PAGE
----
The original felt like Milius' right-wing masturbation fantasy. How many bad pre-Thor Hemsworth movies are out there, sitting on the shelf, waiting to parachute from the skies?
By Stephanie Zacharek
By Inkoo Kang
By Voice Film Critics
By Alan Scherstuhl
By Alan Scherstuhl
By Stephanie Zacharek
By Stephanie Zacharek
By Aaron Hills
America has had its national traumas—its Antietams and Pearl Harbors and 9/11s—but what we haven't faced since the Battle of New Orleans is proper ground invasion, a shooting war with a foreign occupying army. Rather than accept this as good fortune, the absence of this test of mettle has been a source of insecurity in some quarters, so we've enacted our Stalingrads on the battlefield of the screen.
Red Scare trash Invasion U.S.A. (1952) lent its title to an '85 Chuck Norris actioner, itself riding the popularity of John Milius's 1984 Red Dawn. (And does anyone remember the Kris Kristofferson miniseries Amerika?) The best of the lot, Milius's Red Dawn imagined a Soviet-Cuban allegiance linking up in Rocky Mountain Colorado, where they meet opposition from high-schoolers-turned-partisans, a savage, bracing film drawing heavily on wartime Brit-invasion fantasy Went the Day Well? (1942).
Now it has been remade, as all films perforce must be: 2012's Red Dawn begins in Spokane, Washington, as the clock winds down on the quintessentially American pastime of Friday-night high school football. Hothead quarterback for the home-team Wolverines, Matt Eckert (Josh Peck) loses a squeaker in front of his girlfriend, Erica (Isabel Lucas), his sheriff dad (Brett Cullen), and his big brother, Jed (Chris Hemsworth). Hanging at the margins of town life, prone to plopping down at the dining room table with a sixer just for himself, Jed is an ex-Marine gone a little slack without high-pressure warfare to keep him taut and motivated.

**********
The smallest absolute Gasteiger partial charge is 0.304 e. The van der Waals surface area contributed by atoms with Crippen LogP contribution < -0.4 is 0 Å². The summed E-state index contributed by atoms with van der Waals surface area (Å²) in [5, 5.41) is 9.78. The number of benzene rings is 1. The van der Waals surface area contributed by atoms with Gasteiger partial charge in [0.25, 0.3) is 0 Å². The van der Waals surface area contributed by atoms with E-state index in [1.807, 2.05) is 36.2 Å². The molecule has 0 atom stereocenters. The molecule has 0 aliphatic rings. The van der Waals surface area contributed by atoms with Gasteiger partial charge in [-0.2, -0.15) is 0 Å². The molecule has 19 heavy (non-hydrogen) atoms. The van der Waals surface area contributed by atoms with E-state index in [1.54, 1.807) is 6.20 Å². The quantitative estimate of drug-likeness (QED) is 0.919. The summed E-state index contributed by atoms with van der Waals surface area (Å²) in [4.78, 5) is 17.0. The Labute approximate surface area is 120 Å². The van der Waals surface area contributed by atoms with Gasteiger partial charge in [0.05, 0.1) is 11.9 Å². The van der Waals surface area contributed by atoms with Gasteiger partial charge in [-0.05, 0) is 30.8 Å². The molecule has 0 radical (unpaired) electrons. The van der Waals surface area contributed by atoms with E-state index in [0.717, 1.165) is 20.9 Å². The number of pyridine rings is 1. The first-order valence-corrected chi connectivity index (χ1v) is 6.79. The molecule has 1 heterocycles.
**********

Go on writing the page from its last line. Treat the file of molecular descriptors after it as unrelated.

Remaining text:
Jed doesn't have to wait long for a new mission. The following morning, the sky is dotted with countless parachutes, and Spokane has succumbed to a sneak attack by the dastardly . . . North Koreans? Picking up a few stragglers along the way, Matt and Jed head for the hills loaded for bear. Once apprised of the developing situation—an officer called Captain Cho (Will Yun Lee) is now "acting prefect of this district," resistance is futile, etc.—the escaped form up their own resistance. They're called the Wolverines, and they model themselves, per Jed, on "the Vietcong, mujahideen, even the minutemen," with the de facto commander drilling his accidental recruits into a home-grown run-and-gun guerrilla insurgency.